Buyer and Cellar
|J. Conrad Frank|
It all begins with a whole slew of animated disclaimers. What we are about to hear is “all fiction,” that “I am just an actor.” (But the part about the fake shopping mall under her house, all true as outlined in her one published book, My Passion for Design.) With flashing hands, he admits sheepishly, “I was never that big of a Barbra queen” (although he does admit she was “part of my birthright, my heritage.”) He is quick to add that there will be no impersonating the Great One by him in this show tonight. “Enough people do her – even some women – so you don’t need me to.” But of course, “When I tell you about the conversations we had – which never really took place – I’ll just be her, and you can fill in the rest.” And actually, the audience of the intimate Walker Theatre of the New Conservatory Theatre Center has to fill in very little because for the next ninety minutes, J. Conrad Frank will hold court front and center in his non-stop, rapid-fire version of Jonathan Tolins’ Broadway and touring hit, Buyer and Cellar.
Since there is only one Barbra who dropped that middle “a,” we all know of whom he speaks in his disclaimers, this Alex Moore (aka as J. Conrad Frank). Alex has just been fired from Disneyland’s Toontown for an obscene remark made to an obnoxious rug rat. Through a connection (which any one who is any one in SoCal always has plenty of), he lands a mysterious job at a Malibu Beach mansion that looks like it should be in the middle of picturesque, rural Connecticut. Only this one, it turns out, has a full shopping mall in the basement, full of the souvenirs, costumes, and tchotchkes collected in a lifetime of stardom by its one and only customer, Barbra Streisand.
Alex is hired to be the one and only keeper of its many shops (dress, antique, yogurt, Bea’s Dolls, etc.). And as his new best friends, we get to hear all the many details of his mostly boring days dusting the dolls and rearranging the loaded counters – days that are occasionally punctuated by visits from this one shopper who will just show up, often humming as she descends the stairs. “And, man, can that lady hum,” he tell us with excited eyes that somehow connect directly with each and every one of us, all now leaning forward in our seats to catch every delicious detail of his totally fictitious encounter with Barbra.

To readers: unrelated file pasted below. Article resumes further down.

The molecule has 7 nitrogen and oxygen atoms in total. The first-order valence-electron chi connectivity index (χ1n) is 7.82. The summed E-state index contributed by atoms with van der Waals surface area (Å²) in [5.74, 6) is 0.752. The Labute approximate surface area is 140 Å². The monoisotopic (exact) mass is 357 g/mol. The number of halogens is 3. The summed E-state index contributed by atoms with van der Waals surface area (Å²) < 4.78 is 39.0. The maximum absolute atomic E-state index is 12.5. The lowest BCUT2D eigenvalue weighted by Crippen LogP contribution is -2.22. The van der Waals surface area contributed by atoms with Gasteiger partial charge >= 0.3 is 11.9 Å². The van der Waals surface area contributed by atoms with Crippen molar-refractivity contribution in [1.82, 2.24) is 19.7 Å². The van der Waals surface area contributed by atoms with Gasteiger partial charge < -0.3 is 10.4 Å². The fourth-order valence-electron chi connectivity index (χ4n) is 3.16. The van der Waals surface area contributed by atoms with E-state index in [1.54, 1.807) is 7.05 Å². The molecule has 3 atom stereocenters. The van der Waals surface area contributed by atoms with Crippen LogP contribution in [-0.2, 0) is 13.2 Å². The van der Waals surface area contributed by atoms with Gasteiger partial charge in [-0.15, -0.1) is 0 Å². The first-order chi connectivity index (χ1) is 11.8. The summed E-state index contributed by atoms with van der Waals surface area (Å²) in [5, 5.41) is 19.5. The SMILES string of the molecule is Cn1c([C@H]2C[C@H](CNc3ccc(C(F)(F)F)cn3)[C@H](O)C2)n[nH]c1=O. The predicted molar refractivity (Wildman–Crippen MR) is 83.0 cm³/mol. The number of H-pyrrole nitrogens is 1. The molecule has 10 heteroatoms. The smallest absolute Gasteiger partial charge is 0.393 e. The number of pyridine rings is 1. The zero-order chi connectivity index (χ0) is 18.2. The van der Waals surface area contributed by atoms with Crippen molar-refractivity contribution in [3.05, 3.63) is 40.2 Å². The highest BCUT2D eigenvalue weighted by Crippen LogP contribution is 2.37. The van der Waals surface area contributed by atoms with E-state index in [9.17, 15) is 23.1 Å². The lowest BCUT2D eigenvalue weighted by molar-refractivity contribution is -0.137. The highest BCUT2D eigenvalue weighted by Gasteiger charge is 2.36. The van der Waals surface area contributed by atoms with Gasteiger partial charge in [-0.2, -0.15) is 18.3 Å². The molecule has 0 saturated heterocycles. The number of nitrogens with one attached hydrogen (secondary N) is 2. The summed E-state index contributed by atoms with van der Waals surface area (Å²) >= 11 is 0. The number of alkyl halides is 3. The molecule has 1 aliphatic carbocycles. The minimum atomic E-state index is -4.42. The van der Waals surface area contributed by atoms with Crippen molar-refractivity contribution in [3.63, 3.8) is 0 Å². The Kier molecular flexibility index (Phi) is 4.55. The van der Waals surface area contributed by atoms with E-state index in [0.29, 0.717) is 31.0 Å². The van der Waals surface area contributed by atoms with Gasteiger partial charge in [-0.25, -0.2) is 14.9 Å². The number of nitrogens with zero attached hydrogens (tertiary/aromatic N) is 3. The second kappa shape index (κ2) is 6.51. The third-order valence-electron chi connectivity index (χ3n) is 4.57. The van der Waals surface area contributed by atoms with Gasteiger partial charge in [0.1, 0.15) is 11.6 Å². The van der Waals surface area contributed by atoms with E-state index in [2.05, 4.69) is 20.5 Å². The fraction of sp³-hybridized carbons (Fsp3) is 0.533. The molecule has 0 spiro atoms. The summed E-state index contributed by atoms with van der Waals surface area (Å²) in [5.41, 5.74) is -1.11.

|J. Conrad Frank|
Mr. Frank’s Alex is so easy to like immediately, and soon he becomes our new best friend. He sparkles when excited, tantalizes when about to tell a new secret, and melts to a state of endearing vulnerability when crushed by disappointment. (He can even improvise splendidly as he did after one sudden sneeze when his Alex turns to us with a flip of his wrist and a “’Scuse me, but it’s really dusty down here” before jumping right back into his story-telling.)
Alex also quickly transforms into the Hyde of his Jekyll when his increasingly cynical (and more than just a little jealous) boyfriend, Barry, enters the after-work scene with him back at their apartment. Struggling screenwriter Barry is a total expert on Barbra (just ask him), and he loves using his edgy voice in pooh-poohing and casting shadows on every new adoration Alex brings to his nightly attention. That Alex is beginning to talk of her as his ‘friend’ only infuriates the now-screaming Barry even more.